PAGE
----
This is one of those high-concept slapstick scenarios that would never, in a gazillion years, be attempted with male protagonists, at least over the decades since the unfortunate early-'80s heyday of Porky's. (And even then, no way on earth would the leads be allowed to focus their rapey gaze on fellow males.) Consequently, “subversive” is adequately covered in Bottoms' very setup, and is in many ways augmented by the practice combat itself, which is so bloody and bone-crackingly brutal that my laughter at the conceit quickly devolved into mere wincing. Like those willing participants in David Fincher's Fight Club, the participants here thrive under their torture, and later smile at one another, bruised and battered, as signs of respect and solidarity. But this was bullshit then and it's bullshit now, even if no one in Fincher's film necessarily wanted to f--- one of the other club members. (Though let's be honest: They did.)

Ayo Edebiri and Rachel Sennott in Bottoms

What keeps Bottoms from being truly subversive, however, isn't the familiarity – gender-swapped though it is – of the conceit or the reminders of dozens of other losing-our-V-card comedies from ages ago. It's that Seligman and Sennott have gone out of their way to make this thing not just unrealistic, but anti-realistic. Beginning with the casting of its now-27-year-old leads (with Edebiri already seen as a working woman, this year alone, in The Bear, Abbott Elementary, Black Mirror, Theater Camp … ), we're clearly not meant to “believe” Sennott and Edebiri as 17-year-olds, just as we weren't asked to wholly accept Stockard Channing in Grease or Ben Platt in the film version of Dear Evan Hansen. For Pete's sake, this movie's hateful high-school quarterback is a grinning-goofus crybaby played by Nicholas Galitzine, the 28-year-old who co-stars as the British prince in Prime's gay rom-com Red, White, & Royal Blue. But those actors were at least in semi-recognizable milieus. From Bottoms' first PA address stating that, because the recent shooting made mincemeat of the school library's books, reading would again be canceled this year, we're not in any kind of real world. Don't get me wrong: This fake world boasts definite pleasures. But to my mind, a movie doesn't deserve to be labeled “subversive” if nothing surrounding it is real enough to subvert.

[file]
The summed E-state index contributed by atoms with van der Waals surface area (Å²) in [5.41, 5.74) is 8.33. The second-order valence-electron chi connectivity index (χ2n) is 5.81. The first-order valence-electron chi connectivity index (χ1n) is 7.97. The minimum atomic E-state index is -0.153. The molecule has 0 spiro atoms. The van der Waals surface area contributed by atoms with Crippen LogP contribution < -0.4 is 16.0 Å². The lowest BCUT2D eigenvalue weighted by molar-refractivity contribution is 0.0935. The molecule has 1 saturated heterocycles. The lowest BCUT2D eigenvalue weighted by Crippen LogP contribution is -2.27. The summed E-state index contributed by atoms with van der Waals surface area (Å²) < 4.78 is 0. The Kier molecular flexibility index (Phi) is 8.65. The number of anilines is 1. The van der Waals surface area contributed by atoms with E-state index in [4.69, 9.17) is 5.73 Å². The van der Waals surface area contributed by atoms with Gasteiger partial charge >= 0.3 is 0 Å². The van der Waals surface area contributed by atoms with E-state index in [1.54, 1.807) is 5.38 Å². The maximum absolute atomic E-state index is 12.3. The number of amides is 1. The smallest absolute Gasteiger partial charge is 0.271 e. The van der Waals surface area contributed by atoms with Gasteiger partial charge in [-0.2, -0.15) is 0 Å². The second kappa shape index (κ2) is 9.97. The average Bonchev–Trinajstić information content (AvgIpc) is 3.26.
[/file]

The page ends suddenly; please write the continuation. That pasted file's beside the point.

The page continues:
As a result, Seligman's and Sennott's collaboration struck me as a film of random pleasures that never became an overall pleasure. The leads' comic timing and rapport can't be faulted, even if it was more than a little dispiriting when the narrative's inherent danger and mania led to completely predictable sentimentality with the BFFs momentarily breaking up to a sappy, acoustic, non-ironic musical cue. (2019's Booksmart did this bit way better.) There are enjoyable turns by Ruby Cruz as a romantic ideal no one initially sees and former Seattle Seahawk Marshawn Lynch as a tangent-happy fight-club advisor, and it was nice seeing underused Succession regular Dammara Domińczyk as a horny MILF, even if I have no earthly idea why she was there. Plus, a lot of the dialogue has legitimate dark-comedy bite, and Seligman and Sennott provide more than enough scenarios to make you giggle while cowering, such as PJ's demand that every club member raise their hands if they've ever been raped. Seeing no hands raised, she adds that “gray-area” stuff counts, and everyone's hands go up.